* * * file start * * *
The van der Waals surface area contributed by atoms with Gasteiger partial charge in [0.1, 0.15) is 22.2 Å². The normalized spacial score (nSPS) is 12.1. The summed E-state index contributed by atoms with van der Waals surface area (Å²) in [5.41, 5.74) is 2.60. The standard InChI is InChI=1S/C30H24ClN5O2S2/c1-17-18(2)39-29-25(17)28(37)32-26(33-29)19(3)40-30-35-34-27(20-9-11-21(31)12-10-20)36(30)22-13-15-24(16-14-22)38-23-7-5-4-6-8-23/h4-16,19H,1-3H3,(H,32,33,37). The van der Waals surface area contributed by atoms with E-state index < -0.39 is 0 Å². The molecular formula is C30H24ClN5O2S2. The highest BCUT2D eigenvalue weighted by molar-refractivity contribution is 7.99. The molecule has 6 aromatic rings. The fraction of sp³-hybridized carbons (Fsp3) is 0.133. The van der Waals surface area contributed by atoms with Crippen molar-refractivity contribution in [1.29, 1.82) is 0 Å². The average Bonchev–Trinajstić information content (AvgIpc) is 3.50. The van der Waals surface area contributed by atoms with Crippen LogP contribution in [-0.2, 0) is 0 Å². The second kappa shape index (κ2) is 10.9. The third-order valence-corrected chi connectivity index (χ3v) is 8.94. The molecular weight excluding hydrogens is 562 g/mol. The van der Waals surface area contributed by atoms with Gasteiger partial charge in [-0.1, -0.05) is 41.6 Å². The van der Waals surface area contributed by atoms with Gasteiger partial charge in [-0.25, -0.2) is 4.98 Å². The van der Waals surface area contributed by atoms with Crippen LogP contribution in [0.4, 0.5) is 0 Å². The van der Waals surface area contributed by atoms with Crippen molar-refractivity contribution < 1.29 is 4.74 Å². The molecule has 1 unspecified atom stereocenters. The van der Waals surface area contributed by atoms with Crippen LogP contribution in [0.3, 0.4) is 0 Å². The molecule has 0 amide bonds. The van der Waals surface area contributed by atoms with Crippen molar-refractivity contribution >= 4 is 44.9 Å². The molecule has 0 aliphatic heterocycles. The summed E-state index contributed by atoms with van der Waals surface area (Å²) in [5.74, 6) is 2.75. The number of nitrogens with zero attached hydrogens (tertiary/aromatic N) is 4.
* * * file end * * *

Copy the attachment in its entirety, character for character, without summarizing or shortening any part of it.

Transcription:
The van der Waals surface area contributed by atoms with Gasteiger partial charge in [0.1, 0.15) is 22.2 Å². The normalized spacial score (nSPS) is 12.1. The summed E-state index contributed by atoms with van der Waals surface area (Å²) in [5.41, 5.74) is 2.60. The standard InChI is InChI=1S/C30H24ClN5O2S2/c1-17-18(2)39-29-25(17)28(37)32-26(33-29)19(3)40-30-35-34-27(20-9-11-21(31)12-10-20)36(30)22-13-15-24(16-14-22)38-23-7-5-4-6-8-23/h4-16,19H,1-3H3,(H,32,33,37). The van der Waals surface area contributed by atoms with E-state index < -0.39 is 0 Å². The molecular formula is C30H24ClN5O2S2. The highest BCUT2D eigenvalue weighted by molar-refractivity contribution is 7.99. The molecule has 6 aromatic rings. The fraction of sp³-hybridized carbons (Fsp3) is 0.133. The van der Waals surface area contributed by atoms with Crippen molar-refractivity contribution in [1.29, 1.82) is 0 Å². The average Bonchev–Trinajstić information content (AvgIpc) is 3.50. The van der Waals surface area contributed by atoms with Crippen LogP contribution in [-0.2, 0) is 0 Å². The second kappa shape index (κ2) is 10.9. The third-order valence-corrected chi connectivity index (χ3v) is 8.94. The molecular weight excluding hydrogens is 562 g/mol. The van der Waals surface area contributed by atoms with Gasteiger partial charge in [-0.1, -0.05) is 41.6 Å². The van der Waals surface area contributed by atoms with Gasteiger partial charge in [-0.25, -0.2) is 4.98 Å². The van der Waals surface area contributed by atoms with Crippen LogP contribution in [0.4, 0.5) is 0 Å². The van der Waals surface area contributed by atoms with Crippen molar-refractivity contribution < 1.29 is 4.74 Å². The molecule has 1 unspecified atom stereocenters. The van der Waals surface area contributed by atoms with Crippen LogP contribution in [0.3, 0.4) is 0 Å². The molecule has 0 amide bonds. The van der Waals surface area contributed by atoms with Crippen molar-refractivity contribution >= 4 is 44.9 Å². The molecule has 0 aliphatic heterocycles. The summed E-state index contributed by atoms with van der Waals surface area (Å²) in [5.74, 6) is 2.75. The number of nitrogens with zero attached hydrogens (tertiary/aromatic N) is 4.